The League identified this as a high priority fix that needed to be addressed in August before session adjourned. The new, duplicative and problematic requirements as introduced under AB 375 would have resulted in higher administrative costs for credit unions, leading to higher loan rates, reduced services and products, consumer inconvenience and longer wait times for loan processing.

AB 2862: State Charter Update
The League’s sponsored Assembly Bill 2862, authored by Assembly Banking and Finance Chair/Assemblymember Monique Limón (D-Santa Barbara), was also approved the California Legislature with unanimous votes and is awaiting the governor’s signature. AB 2862 is an update to the state charter and includes five provisions to clean-up the code and give state-chartered credit unions parity with federally-chartered credit unions.

AB 2862 includes five provisions:

  • 1) Clear Exemption for Credit Unions in the Escrow Law (Clean-up). Currently California escrow law does not apply to “any person doing business under any law of this state or the United States relating to banks, trust companies, building and loan or savings and loan associations and insurance companies.” The proposed language amends the escrow law (Financial Code 17006) to reflect a clear exemption of credit unions.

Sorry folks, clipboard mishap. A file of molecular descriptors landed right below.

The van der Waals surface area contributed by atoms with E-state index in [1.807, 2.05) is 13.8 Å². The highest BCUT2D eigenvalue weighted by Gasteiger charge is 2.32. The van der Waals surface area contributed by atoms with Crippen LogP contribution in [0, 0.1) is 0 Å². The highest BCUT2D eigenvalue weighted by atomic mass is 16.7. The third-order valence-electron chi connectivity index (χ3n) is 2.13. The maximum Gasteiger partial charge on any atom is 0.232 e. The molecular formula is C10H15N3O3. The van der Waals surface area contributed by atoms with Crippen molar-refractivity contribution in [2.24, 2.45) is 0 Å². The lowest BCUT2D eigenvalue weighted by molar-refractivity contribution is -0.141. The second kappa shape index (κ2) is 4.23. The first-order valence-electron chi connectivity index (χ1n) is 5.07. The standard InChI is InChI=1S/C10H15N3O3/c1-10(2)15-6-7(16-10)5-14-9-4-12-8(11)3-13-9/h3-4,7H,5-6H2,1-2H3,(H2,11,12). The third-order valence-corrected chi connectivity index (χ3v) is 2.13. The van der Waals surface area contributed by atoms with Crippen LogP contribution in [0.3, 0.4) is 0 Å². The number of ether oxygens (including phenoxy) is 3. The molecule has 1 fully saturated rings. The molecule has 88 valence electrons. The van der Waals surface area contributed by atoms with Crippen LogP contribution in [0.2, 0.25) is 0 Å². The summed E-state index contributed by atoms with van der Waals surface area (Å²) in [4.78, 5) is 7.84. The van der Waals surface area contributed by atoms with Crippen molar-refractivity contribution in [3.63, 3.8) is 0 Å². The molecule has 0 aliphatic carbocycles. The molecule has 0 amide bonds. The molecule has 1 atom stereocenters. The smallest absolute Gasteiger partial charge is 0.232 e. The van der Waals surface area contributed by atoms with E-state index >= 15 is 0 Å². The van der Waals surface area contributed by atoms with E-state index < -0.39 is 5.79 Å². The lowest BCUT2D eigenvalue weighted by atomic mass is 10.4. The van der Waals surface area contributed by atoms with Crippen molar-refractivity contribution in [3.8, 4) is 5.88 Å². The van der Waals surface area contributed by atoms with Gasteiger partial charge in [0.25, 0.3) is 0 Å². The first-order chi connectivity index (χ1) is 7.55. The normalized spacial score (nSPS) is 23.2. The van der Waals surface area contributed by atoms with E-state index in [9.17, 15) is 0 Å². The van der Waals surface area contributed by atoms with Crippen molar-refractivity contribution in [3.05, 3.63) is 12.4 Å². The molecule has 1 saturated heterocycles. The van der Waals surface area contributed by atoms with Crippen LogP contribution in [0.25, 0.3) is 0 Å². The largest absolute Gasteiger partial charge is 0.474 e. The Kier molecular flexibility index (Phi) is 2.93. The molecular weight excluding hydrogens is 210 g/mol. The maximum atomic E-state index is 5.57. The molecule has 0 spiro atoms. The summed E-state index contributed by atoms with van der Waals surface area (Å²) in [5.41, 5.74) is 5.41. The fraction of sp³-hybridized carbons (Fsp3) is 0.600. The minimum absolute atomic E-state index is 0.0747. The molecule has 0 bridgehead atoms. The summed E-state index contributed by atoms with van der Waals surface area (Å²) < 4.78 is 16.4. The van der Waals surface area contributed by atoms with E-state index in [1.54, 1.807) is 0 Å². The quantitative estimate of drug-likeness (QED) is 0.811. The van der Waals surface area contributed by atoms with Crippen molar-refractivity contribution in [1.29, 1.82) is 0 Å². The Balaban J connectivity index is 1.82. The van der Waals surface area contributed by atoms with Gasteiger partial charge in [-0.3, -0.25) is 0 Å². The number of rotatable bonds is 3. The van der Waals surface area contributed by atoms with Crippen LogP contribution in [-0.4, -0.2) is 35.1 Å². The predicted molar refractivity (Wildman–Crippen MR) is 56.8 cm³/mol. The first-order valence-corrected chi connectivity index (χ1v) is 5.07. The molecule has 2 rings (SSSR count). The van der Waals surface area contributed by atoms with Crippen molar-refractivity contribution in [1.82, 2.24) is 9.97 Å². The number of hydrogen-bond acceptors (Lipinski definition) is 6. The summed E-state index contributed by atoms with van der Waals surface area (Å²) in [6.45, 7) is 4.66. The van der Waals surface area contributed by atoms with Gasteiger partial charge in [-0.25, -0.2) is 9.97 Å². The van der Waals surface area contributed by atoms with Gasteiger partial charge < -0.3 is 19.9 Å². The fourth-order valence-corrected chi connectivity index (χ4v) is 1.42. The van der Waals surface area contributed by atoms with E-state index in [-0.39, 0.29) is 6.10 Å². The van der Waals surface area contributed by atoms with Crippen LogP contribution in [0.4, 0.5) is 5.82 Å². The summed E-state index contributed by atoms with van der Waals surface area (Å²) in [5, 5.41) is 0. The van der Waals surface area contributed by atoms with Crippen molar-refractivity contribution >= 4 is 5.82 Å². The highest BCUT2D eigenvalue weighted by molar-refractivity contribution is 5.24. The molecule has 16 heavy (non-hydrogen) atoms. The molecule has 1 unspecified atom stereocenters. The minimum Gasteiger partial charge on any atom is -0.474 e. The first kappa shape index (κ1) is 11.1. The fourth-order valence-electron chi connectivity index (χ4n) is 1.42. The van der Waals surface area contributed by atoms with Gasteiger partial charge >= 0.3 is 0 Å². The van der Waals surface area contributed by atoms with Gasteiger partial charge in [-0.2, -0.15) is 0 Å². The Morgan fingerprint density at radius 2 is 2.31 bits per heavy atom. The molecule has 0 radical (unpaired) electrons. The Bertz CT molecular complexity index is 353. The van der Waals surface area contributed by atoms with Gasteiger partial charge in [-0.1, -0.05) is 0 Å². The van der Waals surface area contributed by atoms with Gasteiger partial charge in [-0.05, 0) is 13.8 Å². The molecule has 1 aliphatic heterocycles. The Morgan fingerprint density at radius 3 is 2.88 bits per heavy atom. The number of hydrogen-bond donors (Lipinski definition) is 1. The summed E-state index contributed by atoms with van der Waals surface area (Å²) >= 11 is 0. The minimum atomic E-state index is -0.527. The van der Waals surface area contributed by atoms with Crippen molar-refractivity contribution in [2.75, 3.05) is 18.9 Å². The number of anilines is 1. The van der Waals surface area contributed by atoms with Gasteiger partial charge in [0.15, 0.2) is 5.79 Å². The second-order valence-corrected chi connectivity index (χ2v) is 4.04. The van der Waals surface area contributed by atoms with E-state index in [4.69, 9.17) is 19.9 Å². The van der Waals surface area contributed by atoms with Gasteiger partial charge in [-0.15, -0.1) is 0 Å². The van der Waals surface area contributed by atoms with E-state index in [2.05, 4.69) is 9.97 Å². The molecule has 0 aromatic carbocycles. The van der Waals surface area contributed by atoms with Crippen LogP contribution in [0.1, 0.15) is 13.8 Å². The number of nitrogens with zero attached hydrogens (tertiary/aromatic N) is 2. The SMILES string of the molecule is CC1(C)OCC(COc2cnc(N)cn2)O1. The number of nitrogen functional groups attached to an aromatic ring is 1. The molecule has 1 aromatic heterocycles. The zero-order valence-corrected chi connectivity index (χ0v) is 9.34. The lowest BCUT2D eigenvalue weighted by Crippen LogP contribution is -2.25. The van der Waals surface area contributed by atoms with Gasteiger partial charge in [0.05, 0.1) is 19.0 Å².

• 2) Charitable Donation Accounts (Federal Parity). Charitable Donation Accounts (CDAs) are currently permitted for federally-chartered credit unions (FCUs) through the National Credit Union Administration’s rule Part 721.3(b)(2) which was finalized in December 2013. This means that CDAs are preapproved and a FCU does not need prior approval from NCUA to invest in a CDA if the CDA satisfies all the required conditions. NCUA will determine CDA compliance during their regular, periodic examinations. A CDA is a hybrid charitable and investment vehicle that FCUs may fund as a means to provide charitable contributions and donations to qualified charities. The credit union donates a minimum of 51% of investment earnings to the 501(c)(3) charity of their choice. In short, a CDA is an easy way for a credit union to give more back to their community while strengthening the credit union at the same time. No changes were made to California statute or regulations to provide parity for state-chartered credit unions (SCUs) to invest in a CDA. The proposed language adds a new code section to the financial code state a SCUs may invest in a CDA if all required conditions are satisfied. The California Department of Business Oversight (DBO) will determine CDA compliance during their regular, periodic examinations.